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Conditions where salespeople may be exposed to cost

While the above discussion makes an argument for not divulging cost details to salespeople, there may be cases where it may benefit the firm to make this information available to sales people.

Inverting the situations above might help arrive at conditions where the cost information could be shared. A firm which is reasonably confident about its cost calculations could think about giving margin targets in addition to revenue targets. In certain cases, it may be possible to apply weights to revenue based on the underlying margin of the offering. So, revenue brought in at zero margin could get a lower weight in the salesperson’s evaluation. These weights could be adjusted or eliminated in situations where market share or revenue are of paramount importance to the firm.

In sales situations where bundling is an active option, salespeople, if made margin owners, can work closely with customers to find the right mix and bundle the products to create a win-win deal.

When acquiring a large or strategic customer, certain leeway could be given to the salesperson. And if pricing is the point of contention, then the salesperson should be involved to brainstorm and find ways to make the relationship profitable despite an initial low price. This process can also empower the salesperson and the sales team with more knowledge and guidance when acquiring such customers in the future.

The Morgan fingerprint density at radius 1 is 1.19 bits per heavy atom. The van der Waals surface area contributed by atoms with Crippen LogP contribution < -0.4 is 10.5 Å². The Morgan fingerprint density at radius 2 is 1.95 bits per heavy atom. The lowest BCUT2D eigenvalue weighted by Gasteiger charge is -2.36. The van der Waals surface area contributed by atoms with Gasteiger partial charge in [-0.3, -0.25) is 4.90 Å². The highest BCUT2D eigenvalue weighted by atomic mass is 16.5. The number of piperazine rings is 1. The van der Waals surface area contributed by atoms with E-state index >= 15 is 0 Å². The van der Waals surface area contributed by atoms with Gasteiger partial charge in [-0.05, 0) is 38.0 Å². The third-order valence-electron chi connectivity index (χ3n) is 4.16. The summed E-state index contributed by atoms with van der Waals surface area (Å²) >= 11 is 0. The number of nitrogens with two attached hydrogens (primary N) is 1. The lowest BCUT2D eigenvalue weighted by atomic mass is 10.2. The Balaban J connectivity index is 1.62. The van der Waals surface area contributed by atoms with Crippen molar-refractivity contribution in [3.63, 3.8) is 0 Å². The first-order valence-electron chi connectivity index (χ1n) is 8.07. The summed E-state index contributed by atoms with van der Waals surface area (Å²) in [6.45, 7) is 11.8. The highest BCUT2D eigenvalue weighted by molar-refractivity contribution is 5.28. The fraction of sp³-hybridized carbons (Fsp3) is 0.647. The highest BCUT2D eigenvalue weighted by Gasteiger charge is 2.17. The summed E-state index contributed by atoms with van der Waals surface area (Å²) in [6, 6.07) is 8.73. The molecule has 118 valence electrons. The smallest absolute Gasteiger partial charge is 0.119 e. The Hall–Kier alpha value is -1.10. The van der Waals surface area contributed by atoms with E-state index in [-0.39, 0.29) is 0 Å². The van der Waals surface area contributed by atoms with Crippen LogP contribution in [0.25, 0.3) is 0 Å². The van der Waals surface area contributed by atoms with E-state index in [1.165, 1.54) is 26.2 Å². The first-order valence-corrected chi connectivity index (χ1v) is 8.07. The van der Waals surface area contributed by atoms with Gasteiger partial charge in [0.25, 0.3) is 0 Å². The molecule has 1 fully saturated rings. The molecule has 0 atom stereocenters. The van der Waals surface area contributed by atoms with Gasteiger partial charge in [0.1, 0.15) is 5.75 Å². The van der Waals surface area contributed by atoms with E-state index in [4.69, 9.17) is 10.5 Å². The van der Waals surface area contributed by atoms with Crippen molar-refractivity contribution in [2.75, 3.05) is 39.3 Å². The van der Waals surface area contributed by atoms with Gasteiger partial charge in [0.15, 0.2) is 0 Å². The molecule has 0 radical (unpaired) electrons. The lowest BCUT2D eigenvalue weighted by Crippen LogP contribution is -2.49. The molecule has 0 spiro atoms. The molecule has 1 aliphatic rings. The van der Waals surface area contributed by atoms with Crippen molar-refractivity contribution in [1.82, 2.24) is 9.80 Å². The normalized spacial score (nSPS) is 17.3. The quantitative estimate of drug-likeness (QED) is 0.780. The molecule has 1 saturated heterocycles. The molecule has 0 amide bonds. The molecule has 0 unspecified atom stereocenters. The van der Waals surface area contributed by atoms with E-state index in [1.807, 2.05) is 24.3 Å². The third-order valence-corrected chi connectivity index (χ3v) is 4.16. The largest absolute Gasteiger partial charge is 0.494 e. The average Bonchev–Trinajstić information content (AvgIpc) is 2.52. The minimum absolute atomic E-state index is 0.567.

In conclusion

As can be inferred from the above discussion, disclosing the costs of products and services to the salespeople selling them may not be optimal for many organisations. Significant monetary losses could accrue over a longer-term. There are also conditions in which this advice may not be applicable.

There are no easy solutions here but perhaps a defensible way forward could begin by formulating a policy around disclosing cost details to salespeople. This policy could then be laid in front of the C-suite to review and concur. It may also be worthwhile informing salespeople about the policy and the reasoning behind it; at least a cliff notes version of it. Most salespeople would prefer not to read long policy documents. Knowledge of cost details could be limited to certain functions in the firm and salespeople could be given a minimum floor price for bringing in orders. The costs data could be used to drive internal projects (like assessing customer value and product profitability) and make profit projections.

Like a batsman heading out to face the stern test of a fifth-day pitch or a fighter pilot heading out for a dog fight, there is some merit in keeping the salesperson’s mind uncluttered when heading out to meet customers. A lot of thoughts crowd the mind of the salesperson — possible customer objections, fear of rejections amongst others. Adding the complexity of costs to this already cluttered mind may be counterproductive. A free-flowing and confident salesperson may be the strongest asset that a firm can have in the field.

Disclaimer: The views expressed here are in the authors’ personal capacities and do not represent those of people, institutions or organisations that the authors may be associated with in professional or personal capacities.